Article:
Learn how to make pasta on a rooftop in Rome

View from a Rome rooftop — Photo courtesy of iStock / manjik

The soft fragrance of fresh herbs and garlic already filled the air as we climbed the stairs up to the roof. There, on a terrace four stories high in central Rome, our class would sip wine, sample cheeses and learn the art of pasta making.

Of all the many ways to fall in love with Italy and to savor its cuisine, creating dishes with the guidance of a local chef is beguiling. So, it was a welcome discovery to join this experience, simply called “Pasta-Making Class: Cook, Dine & Drink Wine with a Local Chef.” Yes to all of those things!

For this delicious gathering, we met at a private apartment near Piazza Navona for a filling lesson in gastronomy. Italian chefs take the helm for this class, lending an air of professionalism to what could be mistaken for a food-focused soiree among new friends. There on the roof, the indoor kitchen opens onto a big, partly covered terrace where a standing-height table awaits guests at individual stations.

The day I attended, chefs Denyse and Julia led our class. They welcomed us with glasses of Prosecco and shared delicious appetizers of baby pizzas, plus parmigiano-reggiano and pecorino cheeses, olives, prosciutto and salami.

After introductions, our chefs shared their backgrounds, then explained that the modest ingredients at each station are the essence of authentic pasta: eggs, semolina flour, oil, salt and water. As with many of life’s pleasures, simplicity reigns.

Learning pasta making in Rome with Walks of ItalyLearning pasta making in Rome with Walks of Italy — Photo courtesy of Kelsy Chauvin

Chef Denyse explained that much of her culinary savvy is the gift of her mother and grandmother. It was in their kitchens that she learned the most about Italian cuisine.

With ease, she and chef Julia demonstrated and then guided our class through the steps of blending and kneading the pasta dough, chilling it and later, rolling it through the pasta machine. In time, these long, thin sheets would become spaghetti alla chitarra (square-edged spaghetti) and supple ravioli.

While we kneaded, our chefs regaled us with food talk. We learned that there are around 350 types of “official” pasta and around 1,200 “unofficial” types. In Italy, each one pairs with one kind of sauce.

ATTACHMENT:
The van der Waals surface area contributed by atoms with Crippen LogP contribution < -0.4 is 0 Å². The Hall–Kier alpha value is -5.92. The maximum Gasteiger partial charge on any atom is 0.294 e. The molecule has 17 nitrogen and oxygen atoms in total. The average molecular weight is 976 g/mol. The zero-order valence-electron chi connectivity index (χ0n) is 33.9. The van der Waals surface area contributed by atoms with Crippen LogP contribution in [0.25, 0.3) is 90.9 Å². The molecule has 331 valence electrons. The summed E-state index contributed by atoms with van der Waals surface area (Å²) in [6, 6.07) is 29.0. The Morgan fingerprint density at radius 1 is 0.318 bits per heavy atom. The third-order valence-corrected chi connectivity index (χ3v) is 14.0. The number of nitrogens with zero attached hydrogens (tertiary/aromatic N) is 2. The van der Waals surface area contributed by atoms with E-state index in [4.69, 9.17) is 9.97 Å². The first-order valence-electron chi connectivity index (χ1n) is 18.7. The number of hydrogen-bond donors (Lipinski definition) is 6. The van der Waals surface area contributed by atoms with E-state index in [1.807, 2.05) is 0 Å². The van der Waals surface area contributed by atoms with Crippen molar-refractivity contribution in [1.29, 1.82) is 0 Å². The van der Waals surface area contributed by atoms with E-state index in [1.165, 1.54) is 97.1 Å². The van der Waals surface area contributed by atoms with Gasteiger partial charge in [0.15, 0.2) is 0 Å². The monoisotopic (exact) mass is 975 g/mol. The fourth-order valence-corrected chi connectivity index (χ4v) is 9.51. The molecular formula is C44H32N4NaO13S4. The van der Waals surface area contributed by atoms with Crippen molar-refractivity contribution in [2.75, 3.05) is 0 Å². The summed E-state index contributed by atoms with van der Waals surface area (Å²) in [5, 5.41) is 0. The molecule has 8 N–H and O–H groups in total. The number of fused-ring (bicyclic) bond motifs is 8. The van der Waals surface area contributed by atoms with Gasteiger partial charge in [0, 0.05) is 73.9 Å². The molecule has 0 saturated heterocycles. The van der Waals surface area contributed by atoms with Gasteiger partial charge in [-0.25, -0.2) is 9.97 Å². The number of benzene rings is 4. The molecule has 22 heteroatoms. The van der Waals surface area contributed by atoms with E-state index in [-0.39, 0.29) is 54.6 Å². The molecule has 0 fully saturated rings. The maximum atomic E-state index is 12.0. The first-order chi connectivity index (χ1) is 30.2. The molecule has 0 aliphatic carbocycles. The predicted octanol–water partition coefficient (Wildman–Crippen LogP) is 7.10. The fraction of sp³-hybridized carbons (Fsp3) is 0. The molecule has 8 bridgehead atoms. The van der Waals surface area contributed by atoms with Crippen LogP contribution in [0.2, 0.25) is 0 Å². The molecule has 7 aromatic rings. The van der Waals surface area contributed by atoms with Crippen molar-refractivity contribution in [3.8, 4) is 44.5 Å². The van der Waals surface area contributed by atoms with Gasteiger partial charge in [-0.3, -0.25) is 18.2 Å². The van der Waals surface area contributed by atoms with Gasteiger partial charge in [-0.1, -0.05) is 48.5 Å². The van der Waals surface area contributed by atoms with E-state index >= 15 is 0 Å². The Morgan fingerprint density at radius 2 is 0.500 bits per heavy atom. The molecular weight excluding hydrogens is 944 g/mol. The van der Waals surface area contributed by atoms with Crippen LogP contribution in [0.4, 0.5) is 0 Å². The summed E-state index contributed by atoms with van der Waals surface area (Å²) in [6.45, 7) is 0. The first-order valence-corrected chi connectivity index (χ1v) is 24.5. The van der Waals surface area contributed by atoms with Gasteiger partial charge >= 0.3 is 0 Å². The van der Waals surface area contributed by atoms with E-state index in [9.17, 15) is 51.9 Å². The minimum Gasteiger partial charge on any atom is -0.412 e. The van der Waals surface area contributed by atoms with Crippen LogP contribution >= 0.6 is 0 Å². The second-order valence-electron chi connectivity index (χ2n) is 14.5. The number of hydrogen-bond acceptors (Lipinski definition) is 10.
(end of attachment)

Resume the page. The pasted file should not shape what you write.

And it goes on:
For example, carbonara goes with spaghetti, bolognese goes with tagliatelle and filled pasta like ravioli goes with a light butter or oil sauce. Different regions also favor certain pasta dishes, so don’t miss the carbonara in Rome or the gigli with cream sauce in Tuscany.

Simplicity reigns in pasta makingSimplicity reigns in pasta making — Photo courtesy of Kelsy Chauvin

Other gastronomic tidbits include that, in Italy, meatballs are always a standalone dish, and lasagna is a special Sunday meal (so beware of touristy restaurants serving it Monday through Saturday).

While the pasta rested in the fridge, our chefs lit their tabletop gas burner and introduced us to amatriciana sauce. Using no oil, chef Julia tossed small strips of fatty guanciale, an Italian salt-cured pork jowl (pancetta is a common substitute), into an oversized skillet.

I took the reins then, taking time and lots of stirring for the guanciale to reach perfect golden crispiness. Once that moment arrived, our chefs instructed me to add a cup of dry white wine to flavor the meat for a few moments, then drain the fat. A quick stir later, we’d melded the pork with a fresh tomato puree and pepper, and let it simmer.

Next up, chef Denyse brought out a big bowl of ricotta mixed with fresh basil and oregano, the filling of our ravioli. With our chilled pasta balls, we stretched out doughy sheets (also called “pasta tongues”) and learned the surprisingly easy art of ravioli making, using sawtooth ravioli stamps. In a short time, they would pair with a tasty butter and sage sauce.

The class felt like a food-focused soireeThe class felt like a food-focused soiree — Photo courtesy of Kelsy Chauvin

It won’t surprise anyone that delicious Italian wines flowed throughout the lesson. But we were educated by chef Denyse, who said, “Italians rarely get drunk on wine at a dinner table because they respect the wine.” Rather, the Italian tradition is to sip wine slowly while nibbling, to better savor the flavors.

As the cooking wound down and the sun set over central Rome, we gathered inside the studio’s dining room. Our instructor-chefs shared plates of our freshly made ravioli di ricotta topped with shaved pecorino, and spaghetti alla chitarra con sugo all’amatriciana.

And our little group of novice pasta makers toasted to an evening of education – an edible, shareable souvenir from Rome.

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